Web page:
I Wouldn't Call It a Cake, but I Would Call It Tasty: Polish Apple Cake (Szarlotka)

Last month I spotted some Northern Spy apples at the farmers market. I'm pretty sure I have never seen Northern Spies around here before, even though I frequent multiple farmers markets. I bought a few pounds of apples with no particular project in mind.

I wanted a recipe that really showcased apples, so I decided to make the Polish Apple Cake (Szarlotka) recipe from BBC Good Food. The recipe is written to be baked in a 8-inch by 12-inch pan, but I made it in a 9-inch by 13-inch pan with no adjustments. The "cake" is really more of a bar, with a pre-cooked apple filling sandwiched between the same pastry dough that does double duty as a crust and a topping.

I made the apple filling first by briefly cooking sliced apples (tossed with lemon juice) with water, brown sugar, and cinnamon, and letting the apples cool in the liquid. The recipe calls for six large Bramley or cooking apples. I know Bramleys are readily available in the UK, but I have never seen them here and I don't know what the typical size is for the variety. In any case, my Northern Spies were small and since I was using a slightly larger pan than that specified in the recipe, I decided to err on the side of being generous. I used eight applies with a total weight (after peeling and coring) of 1.2 kg.

You make the dough in the food processor by mixing flour, baking powder, butter, sugar (I used regular granulated instead of the golden caster sugar specified), egg yolks, egg, yogurt (I didn't have any so I used sour cream), lemon zest, and vanilla. I divided the dough into two parts. I put one half in the freezer and pressed the other half into the bottom and up the sides of my parchment-lined pan. I docked the crust and baked it until lightly golden.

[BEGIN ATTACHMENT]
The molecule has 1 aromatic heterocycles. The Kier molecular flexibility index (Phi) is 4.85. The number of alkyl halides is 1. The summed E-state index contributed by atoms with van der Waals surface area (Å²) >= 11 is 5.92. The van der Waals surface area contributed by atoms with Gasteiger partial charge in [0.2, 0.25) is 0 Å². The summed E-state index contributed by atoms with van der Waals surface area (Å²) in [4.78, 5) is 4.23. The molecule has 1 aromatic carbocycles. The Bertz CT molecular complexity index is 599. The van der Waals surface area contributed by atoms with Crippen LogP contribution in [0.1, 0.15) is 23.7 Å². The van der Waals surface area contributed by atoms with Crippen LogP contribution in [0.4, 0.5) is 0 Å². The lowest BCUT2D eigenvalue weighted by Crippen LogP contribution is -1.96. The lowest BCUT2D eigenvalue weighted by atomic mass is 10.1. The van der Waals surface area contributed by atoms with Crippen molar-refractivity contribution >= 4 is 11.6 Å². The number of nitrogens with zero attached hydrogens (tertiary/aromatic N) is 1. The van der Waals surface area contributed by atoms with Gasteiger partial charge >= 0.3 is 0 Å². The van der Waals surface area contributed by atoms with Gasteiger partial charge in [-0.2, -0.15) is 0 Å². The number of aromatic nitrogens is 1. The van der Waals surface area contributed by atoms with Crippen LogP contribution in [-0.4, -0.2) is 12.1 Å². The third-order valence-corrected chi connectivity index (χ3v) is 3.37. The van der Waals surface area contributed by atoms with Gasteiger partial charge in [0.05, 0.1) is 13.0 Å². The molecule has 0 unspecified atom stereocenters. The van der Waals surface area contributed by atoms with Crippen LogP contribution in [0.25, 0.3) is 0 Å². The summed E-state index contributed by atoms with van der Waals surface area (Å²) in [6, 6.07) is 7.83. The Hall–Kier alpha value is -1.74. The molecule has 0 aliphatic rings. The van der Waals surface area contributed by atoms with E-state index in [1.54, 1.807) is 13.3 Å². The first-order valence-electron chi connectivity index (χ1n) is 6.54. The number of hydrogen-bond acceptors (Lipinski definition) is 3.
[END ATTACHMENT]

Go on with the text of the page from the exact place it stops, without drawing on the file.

I filled the par-baked crust with the cooked apples and did the best I could to arrange them in a compact fashion, The recipe says to also add half of the cooking liquid, which worried me a bit. It seemed like a recipe for a soggy bottom, but I went ahead and drizzled the liquid on top of the fruit. Then I pulled out the reserved dough from the freezer and used a coarse grater to make shreds that I sprinkled over the apples. I put the bars back in the oven and baked them until the top was golden and cooked through.
When I sliced the cooled bars, I discovered that my apple-arranging skills were not quite up to par -- there were some gaps in the layers of apples, as you can see in the slice on the left in the photo above. But I was happy to see that the bottom crust was cooked through (even though it was quite pale in the center) and it was not soggy at all. I thought these bars were very good. The focus of the bars is definitely on the apples, which were nicely tender without being soggy; they retained a little bite. The cinnamon flavor was also warm without being overpowering. I thought that the recipe worked well in my larger pan; the thickness of the bottom crust was fine, and there was enough topping to cover all of the apples. I served the bars plain, without any powdered sugar or whipped cream.

While my tasters gave these bars very positive reviews, I kept thinking that both the crust/topping and the filling would definitely benefit from some salt. There is no salt at all in the recipe and salt really helps heighten the flavor of desserts, including fruit fillings. I would definitely make these bars again, with salt, and taking more care to tightly arrange the apples. If you have a large supply of baking apples, this is a relatively easy recipe that yields delicious results.

Recipe: "Polish Apple Cake (Szarlotka)" from BBC Good Food.